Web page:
[Warning: If you couldn’t tell from the headline, this post contains spoilers for season 3, episodes 1 and 2 of Hulu’s The Handmaid’s Tale. Seriously, beware.]
Welp, The Handmaid’s Tale has returned and Aunt Lydia (Ann Dowd) is alive and back on her bullshit. Just when you think there’s finally some hope in Gilead, it turns out that one of its greatest villains did not, in fact, die by Emily’s (Alexis Bledel) hand in the season 2 finale.
It’s been a big question on everyone’s minds since Emily—or Ofglen/Ofjoseph if you suck—stabbed the Aunt and pushed her down the stairs: Is Aunt Lydia really dead? Early in episodes 1 and 2 of the new season, June proves that whether or not the terrifying figurehead is still breathing, she will always have an intense impact on the series and the characters through old “lessons.” Episode 2 opens with this monologue:
Despite some of Aunt Lydia’s more horrific actions, she has had moments of compassion for June, making her a very complicated woman, mother figure, and crucial part of The Handmaid’s Tale. So at first, it’s somewhat of a reluctant relief to see her back in season 3, at least because her strength is not.
A quick recap of episode 1: The show is, temporarily, no longer a barren wasteland of hopelessness. Emily has escaped to Canada with baby Nicole and tracked down Luke (O-T Fagbenle) and Moira (Samira Wiley). Although June did not make the journey as well—she doubled back and was caught attempting to rescue her daughter, Hannah, from the McKenzies—the Waterford home she returned to was no longer the stronghold prison it once was. Commander Fred (Joseph Fiennes) completely lost control, June not even acknowledging his presence when she returned without the baby (yet another example of June at her most badass).
A terrified and devastated Serena Joy (Yvonne Strahovski), who helped facilitate June and Nicole’s escape with the Marthas, is furious with June for passing off the baby to a “murderer.” (At this point, at least, Aunt Lydia’s health must have still been up in the air.) When she confronts the Handmaid, June says, “You chased us through the woods and hunted us with dogs and ripped her from my arms! MY baby screamed for HER mother and I hope this feels like that!” But in a moment of unspeakable empathy, she hugs Serena. *Forgiveness, can you imagine?* Maybe not, but it was something close.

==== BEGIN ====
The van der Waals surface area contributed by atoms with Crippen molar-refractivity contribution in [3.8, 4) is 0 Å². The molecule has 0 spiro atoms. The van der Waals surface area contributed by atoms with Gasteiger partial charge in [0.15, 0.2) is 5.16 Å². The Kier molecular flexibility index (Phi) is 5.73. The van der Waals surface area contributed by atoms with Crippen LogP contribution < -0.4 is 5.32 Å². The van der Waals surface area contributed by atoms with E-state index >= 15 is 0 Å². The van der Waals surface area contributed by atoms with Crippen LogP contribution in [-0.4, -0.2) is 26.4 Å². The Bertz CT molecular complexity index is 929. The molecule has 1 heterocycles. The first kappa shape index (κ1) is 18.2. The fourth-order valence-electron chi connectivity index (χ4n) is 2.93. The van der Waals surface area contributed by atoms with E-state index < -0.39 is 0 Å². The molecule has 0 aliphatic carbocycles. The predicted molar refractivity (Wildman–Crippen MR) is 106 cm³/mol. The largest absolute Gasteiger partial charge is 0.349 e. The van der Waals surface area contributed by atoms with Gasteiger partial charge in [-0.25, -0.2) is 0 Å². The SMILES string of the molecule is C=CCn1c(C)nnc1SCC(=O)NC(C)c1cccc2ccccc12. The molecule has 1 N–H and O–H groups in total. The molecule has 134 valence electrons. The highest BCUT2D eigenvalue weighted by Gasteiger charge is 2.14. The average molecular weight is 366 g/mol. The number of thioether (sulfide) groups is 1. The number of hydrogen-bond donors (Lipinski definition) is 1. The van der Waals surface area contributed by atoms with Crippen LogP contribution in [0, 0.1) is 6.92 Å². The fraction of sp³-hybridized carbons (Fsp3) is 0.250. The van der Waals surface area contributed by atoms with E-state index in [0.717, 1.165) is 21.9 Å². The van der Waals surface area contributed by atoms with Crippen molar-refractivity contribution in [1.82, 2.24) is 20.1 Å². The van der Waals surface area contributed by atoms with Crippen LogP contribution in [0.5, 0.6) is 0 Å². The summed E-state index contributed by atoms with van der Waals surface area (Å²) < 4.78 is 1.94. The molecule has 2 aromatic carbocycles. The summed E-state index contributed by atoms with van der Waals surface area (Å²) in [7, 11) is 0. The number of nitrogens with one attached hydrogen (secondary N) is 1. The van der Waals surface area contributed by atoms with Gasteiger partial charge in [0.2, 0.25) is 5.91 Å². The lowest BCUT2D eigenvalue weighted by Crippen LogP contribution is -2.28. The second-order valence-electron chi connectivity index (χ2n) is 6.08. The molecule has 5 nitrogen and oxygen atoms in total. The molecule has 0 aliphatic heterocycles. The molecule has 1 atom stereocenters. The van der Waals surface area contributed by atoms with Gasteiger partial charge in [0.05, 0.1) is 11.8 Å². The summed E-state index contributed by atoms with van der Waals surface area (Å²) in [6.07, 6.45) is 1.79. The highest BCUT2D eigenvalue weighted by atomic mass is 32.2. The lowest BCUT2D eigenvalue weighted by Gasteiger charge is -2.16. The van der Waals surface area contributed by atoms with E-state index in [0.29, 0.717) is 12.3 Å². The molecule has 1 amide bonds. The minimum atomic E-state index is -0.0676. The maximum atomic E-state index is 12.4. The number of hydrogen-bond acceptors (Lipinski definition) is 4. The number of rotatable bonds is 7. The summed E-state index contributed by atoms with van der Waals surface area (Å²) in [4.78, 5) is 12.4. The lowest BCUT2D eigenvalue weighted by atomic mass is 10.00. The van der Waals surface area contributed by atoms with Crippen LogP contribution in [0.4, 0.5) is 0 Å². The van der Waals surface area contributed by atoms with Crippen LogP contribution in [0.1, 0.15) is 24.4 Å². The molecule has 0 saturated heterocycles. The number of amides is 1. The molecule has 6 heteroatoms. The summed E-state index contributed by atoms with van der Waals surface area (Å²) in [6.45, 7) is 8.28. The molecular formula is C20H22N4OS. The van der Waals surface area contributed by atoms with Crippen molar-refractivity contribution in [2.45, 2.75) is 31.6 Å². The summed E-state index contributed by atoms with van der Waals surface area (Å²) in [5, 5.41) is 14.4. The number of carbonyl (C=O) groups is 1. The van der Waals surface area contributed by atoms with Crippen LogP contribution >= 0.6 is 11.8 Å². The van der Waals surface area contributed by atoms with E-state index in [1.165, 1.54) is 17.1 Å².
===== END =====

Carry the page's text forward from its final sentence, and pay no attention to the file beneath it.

Although a furious Nick (Max Minghella) tells June she will die in this house, Serena Joy stuns everyone by burning down the Waterford manor. I second June: “Burn, motherfucker. Burn.” This marks the “end” of Offred and sparks the chillest breakup in all the land with a simple “take care” from Nick. June is placed with our new problematic, confusing friend Commander Joseph Lawrence (played by my Internet Husband Bradley Whitford). Mischievous smirks all around.
Which brings us back to episode 2. June (now Ofjoseph) enters the living room to greet a (surprise!) very alive Aunt Lydia—“God is merciful indeed”—who is there to check up on the household. Something is seriously up with the Commander’s wife, which Aunt Lydia picks up on immediately. Once he assures Lydia that they’ve had no trouble with June and consummated their new roles (lies), he leaves to escort his Mrs. Lawrence to her room. Aunt Lydia immediate grasps June’s arm and conspires. “If there’s something unseemly going on in this household with Commander Lawrence, you can always tell me,” she says. “Emily was here two days, and God only knows what he did to her.”
That’s interesting. It seems Aunt Lydia is not holding a grudge against the refugee for her attempted murder.
Aunt Lydia is still weak and can’t even make it up the stairs to take a peek at June’s room and check that it’s “shipshape.” But if you thought this would make her soft, fucking forget it. When June attempts to help her, the woman literally electrocutes her with a taser and screams that she should have been on the Wall for her failed kidnapping of Hannah. So yeah…same old Aunt Lydia. But June’s not afraid, and she’s prepared to do whatever it takes for the resistance with the Marthas. Welcome back, folks.
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